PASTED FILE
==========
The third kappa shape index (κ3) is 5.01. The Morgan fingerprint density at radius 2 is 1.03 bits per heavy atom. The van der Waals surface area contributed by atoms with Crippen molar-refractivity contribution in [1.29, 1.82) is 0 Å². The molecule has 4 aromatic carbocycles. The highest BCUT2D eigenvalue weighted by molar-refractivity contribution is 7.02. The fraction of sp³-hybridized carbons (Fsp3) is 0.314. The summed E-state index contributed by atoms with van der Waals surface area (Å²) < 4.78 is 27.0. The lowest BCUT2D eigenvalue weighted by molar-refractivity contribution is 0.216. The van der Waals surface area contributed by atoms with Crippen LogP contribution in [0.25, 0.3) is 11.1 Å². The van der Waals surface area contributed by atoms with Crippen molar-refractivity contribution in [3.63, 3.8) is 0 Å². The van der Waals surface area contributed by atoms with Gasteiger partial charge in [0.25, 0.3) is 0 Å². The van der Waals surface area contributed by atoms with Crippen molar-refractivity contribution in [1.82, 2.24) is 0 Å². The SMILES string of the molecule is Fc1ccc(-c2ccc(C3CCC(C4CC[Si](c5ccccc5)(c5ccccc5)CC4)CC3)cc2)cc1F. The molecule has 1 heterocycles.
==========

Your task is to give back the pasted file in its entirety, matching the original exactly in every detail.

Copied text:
The third kappa shape index (κ3) is 5.01. The Morgan fingerprint density at radius 2 is 1.03 bits per heavy atom. The van der Waals surface area contributed by atoms with Crippen molar-refractivity contribution in [1.29, 1.82) is 0 Å². The molecule has 4 aromatic carbocycles. The highest BCUT2D eigenvalue weighted by molar-refractivity contribution is 7.02. The fraction of sp³-hybridized carbons (Fsp3) is 0.314. The summed E-state index contributed by atoms with van der Waals surface area (Å²) < 4.78 is 27.0. The lowest BCUT2D eigenvalue weighted by molar-refractivity contribution is 0.216. The van der Waals surface area contributed by atoms with Crippen LogP contribution in [0.25, 0.3) is 11.1 Å². The van der Waals surface area contributed by atoms with Crippen molar-refractivity contribution in [3.63, 3.8) is 0 Å². The van der Waals surface area contributed by atoms with Gasteiger partial charge in [0.25, 0.3) is 0 Å². The van der Waals surface area contributed by atoms with Crippen molar-refractivity contribution in [1.82, 2.24) is 0 Å². The SMILES string of the molecule is Fc1ccc(-c2ccc(C3CCC(C4CC[Si](c5ccccc5)(c5ccccc5)CC4)CC3)cc2)cc1F. The molecule has 1 heterocycles.